A new contract for faculty at the College of Southern Nevada appears to be on hold after system Chancellor Thom Reilly wrote in a memo Thursday to CSN President Federico Zaragoza that he could not “in good faith, and at this time” recommend that regents approve the submitted collective bargaining agreement.
Reilly raised two concerns in his memo, chief among them a worry that the new agreement would raise costs for CSN by $1.9 million dollars at a time when the governor has declared a “period of unprecedented fiscal emergency.”
“Given these considerations, and until greater certainty is obtained regarding the State and NSHE’s budget shortfall, I cannot in good faith, and at this time, recommend that the Board agendize or approve a CBA from any NSHE institution that contains such a provision,” Reilly said.
The chancellor also questioned a technical issue in the timing of the submitted agreement, noting that the contract received by the system was drafted after the Nevada Faculty Alliance had voted on contract language.
Such a submission would violate the system’s administrative handbook, and Reilly has requested CSN provide proof that the submitted agreement was the same document as the voted-upon contract.
In a statement released Friday, NFA bargaining co-chairs Glynda White and Luis Ortega called Reilly’s decision “odd” and said he had “no basis” to interfere with the contract on either technical nor fiscal grounds, adding that the money was already allocated in 2017 and sits now in the school’s reserves.
“This marks the third time in the last two years that the Chancellor has intervened to disrupt a process that both parties were agreeing upon, and leads to the impression that the chancellor’s real objection is ideological, as he has vocally expressed anti-union views in multiple publications, which we hope that the regents will see through as likely his real motive,” the statement said.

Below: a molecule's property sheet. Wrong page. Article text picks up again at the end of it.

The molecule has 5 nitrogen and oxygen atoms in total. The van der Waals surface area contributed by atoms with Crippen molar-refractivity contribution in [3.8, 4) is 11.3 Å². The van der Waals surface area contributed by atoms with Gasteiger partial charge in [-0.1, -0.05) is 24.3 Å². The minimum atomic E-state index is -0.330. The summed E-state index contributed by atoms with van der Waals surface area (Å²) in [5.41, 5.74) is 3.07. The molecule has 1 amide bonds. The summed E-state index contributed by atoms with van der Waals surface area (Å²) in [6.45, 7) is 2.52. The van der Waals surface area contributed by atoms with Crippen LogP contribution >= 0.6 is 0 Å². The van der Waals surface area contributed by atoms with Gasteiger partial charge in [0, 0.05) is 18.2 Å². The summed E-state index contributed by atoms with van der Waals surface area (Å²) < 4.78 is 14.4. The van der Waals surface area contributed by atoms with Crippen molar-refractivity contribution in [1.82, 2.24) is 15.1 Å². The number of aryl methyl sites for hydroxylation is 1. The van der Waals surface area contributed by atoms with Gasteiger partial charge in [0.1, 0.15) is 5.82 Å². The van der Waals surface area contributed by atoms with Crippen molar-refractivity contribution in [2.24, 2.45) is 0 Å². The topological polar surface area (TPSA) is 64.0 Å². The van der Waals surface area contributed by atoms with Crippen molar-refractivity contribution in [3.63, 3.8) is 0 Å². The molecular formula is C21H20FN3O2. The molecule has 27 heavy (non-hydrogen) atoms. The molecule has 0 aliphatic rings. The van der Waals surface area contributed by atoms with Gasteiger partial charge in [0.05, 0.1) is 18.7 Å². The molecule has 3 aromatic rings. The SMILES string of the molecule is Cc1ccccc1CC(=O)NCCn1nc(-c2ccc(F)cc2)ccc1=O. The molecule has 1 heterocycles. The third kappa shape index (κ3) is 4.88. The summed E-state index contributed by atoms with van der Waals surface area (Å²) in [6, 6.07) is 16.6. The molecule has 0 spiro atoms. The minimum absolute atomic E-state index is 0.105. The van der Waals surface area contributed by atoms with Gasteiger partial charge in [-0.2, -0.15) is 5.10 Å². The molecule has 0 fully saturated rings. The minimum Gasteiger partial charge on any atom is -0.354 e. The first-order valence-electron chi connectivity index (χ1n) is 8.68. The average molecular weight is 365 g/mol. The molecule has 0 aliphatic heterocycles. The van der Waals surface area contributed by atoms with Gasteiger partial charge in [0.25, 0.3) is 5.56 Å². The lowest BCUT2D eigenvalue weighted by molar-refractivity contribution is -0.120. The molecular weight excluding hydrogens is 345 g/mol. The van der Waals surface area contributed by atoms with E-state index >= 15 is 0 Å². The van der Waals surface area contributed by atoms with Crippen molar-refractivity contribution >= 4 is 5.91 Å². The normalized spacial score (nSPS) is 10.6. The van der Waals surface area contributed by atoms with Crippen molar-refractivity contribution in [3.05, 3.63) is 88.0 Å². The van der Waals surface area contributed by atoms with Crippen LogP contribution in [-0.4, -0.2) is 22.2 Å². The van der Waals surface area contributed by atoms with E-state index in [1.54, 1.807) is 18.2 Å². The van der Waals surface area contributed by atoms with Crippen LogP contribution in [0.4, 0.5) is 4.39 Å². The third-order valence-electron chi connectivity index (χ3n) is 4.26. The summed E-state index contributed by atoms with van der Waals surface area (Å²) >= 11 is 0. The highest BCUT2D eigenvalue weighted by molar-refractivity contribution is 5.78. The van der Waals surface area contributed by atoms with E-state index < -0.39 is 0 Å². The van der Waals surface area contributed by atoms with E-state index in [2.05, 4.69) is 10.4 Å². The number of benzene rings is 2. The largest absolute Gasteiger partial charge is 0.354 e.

The ratification of the CSN contract earlier this month marked a major step forward for the school’s faculty and promised to narrow a pay-equity gap between faculty at CSN and its sister school, Truckee Meadows Community College, in Reno.
Faculty had approved the 1.75 percent pay increase in large part by paying through unused funds leftover from a never-conducted pay equity study in 2017.
At the time, NFA chapter President Staci Walters called the contract ratification “historic” and would ensure that faculty at CSN wouldn’t be shouldered with an “unfair burden” ahead of expected budget cuts.
Details on exactly how deep the fiscal impact of the coronavirus may be remain unclear, as state and local governments continue to wait on revenue totals for the last few months of the lockdown.
However, Gov. Steve Sisolak asked state agencies in April to plan for a handful of budget cut scenarios, including a 4 percent cut in 2020 and cuts of 6, 10 or 14 percent in 2021.
A plan approved by the Board of Regents for cuts of that size found budget reductions between $68 and 124 million over the next two fiscal years, cuts roughly similar to those made during the depths of the 2008 financial crisis. At the most dire cut scenarios, that plan would include system-wide furloughs of 2.4 percent or 4.8 percent, amounting to six or 12 days of furloughed time for professional staff in 2021.
But new numbers being reported by state agencies show the damage could go beyond the 14 percent threshold requested by the governor; in declaring a state of fiscal emergency this week, Sisolak said state revenues will fall short by between $741 and $911 million for the fiscal year ending June 30 — roughly a fifth of the state’s annual budget.
Updated 5/15/20 at 3:23 p.m. – This story was updated to include a statement on Reilly’s memo from the Nevada Faculty Alliance.